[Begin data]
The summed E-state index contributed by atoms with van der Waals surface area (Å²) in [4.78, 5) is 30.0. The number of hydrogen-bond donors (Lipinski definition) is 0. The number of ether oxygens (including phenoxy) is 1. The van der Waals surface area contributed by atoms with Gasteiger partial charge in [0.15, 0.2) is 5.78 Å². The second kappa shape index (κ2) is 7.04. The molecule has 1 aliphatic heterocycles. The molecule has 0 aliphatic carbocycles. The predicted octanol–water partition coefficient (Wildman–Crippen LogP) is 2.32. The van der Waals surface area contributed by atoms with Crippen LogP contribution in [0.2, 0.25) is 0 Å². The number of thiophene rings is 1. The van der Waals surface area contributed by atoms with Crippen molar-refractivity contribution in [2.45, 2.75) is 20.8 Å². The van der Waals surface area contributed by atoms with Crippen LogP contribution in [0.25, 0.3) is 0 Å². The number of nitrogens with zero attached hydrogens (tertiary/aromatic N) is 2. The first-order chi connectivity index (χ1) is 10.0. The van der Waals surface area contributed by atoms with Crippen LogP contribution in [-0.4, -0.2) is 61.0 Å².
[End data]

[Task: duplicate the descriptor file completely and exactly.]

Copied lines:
The summed E-state index contributed by atoms with van der Waals surface area (Å²) in [4.78, 5) is 30.0. The number of hydrogen-bond donors (Lipinski definition) is 0. The number of ether oxygens (including phenoxy) is 1. The van der Waals surface area contributed by atoms with Gasteiger partial charge in [0.15, 0.2) is 5.78 Å². The second kappa shape index (κ2) is 7.04. The molecule has 1 aliphatic heterocycles. The molecule has 0 aliphatic carbocycles. The predicted octanol–water partition coefficient (Wildman–Crippen LogP) is 2.32. The van der Waals surface area contributed by atoms with Crippen LogP contribution in [0.2, 0.25) is 0 Å². The number of thiophene rings is 1. The van der Waals surface area contributed by atoms with Crippen molar-refractivity contribution in [2.45, 2.75) is 20.8 Å². The van der Waals surface area contributed by atoms with Crippen LogP contribution in [0.25, 0.3) is 0 Å². The number of nitrogens with zero attached hydrogens (tertiary/aromatic N) is 2. The first-order chi connectivity index (χ1) is 10.0. The van der Waals surface area contributed by atoms with Crippen LogP contribution in [-0.4, -0.2) is 61.0 Å².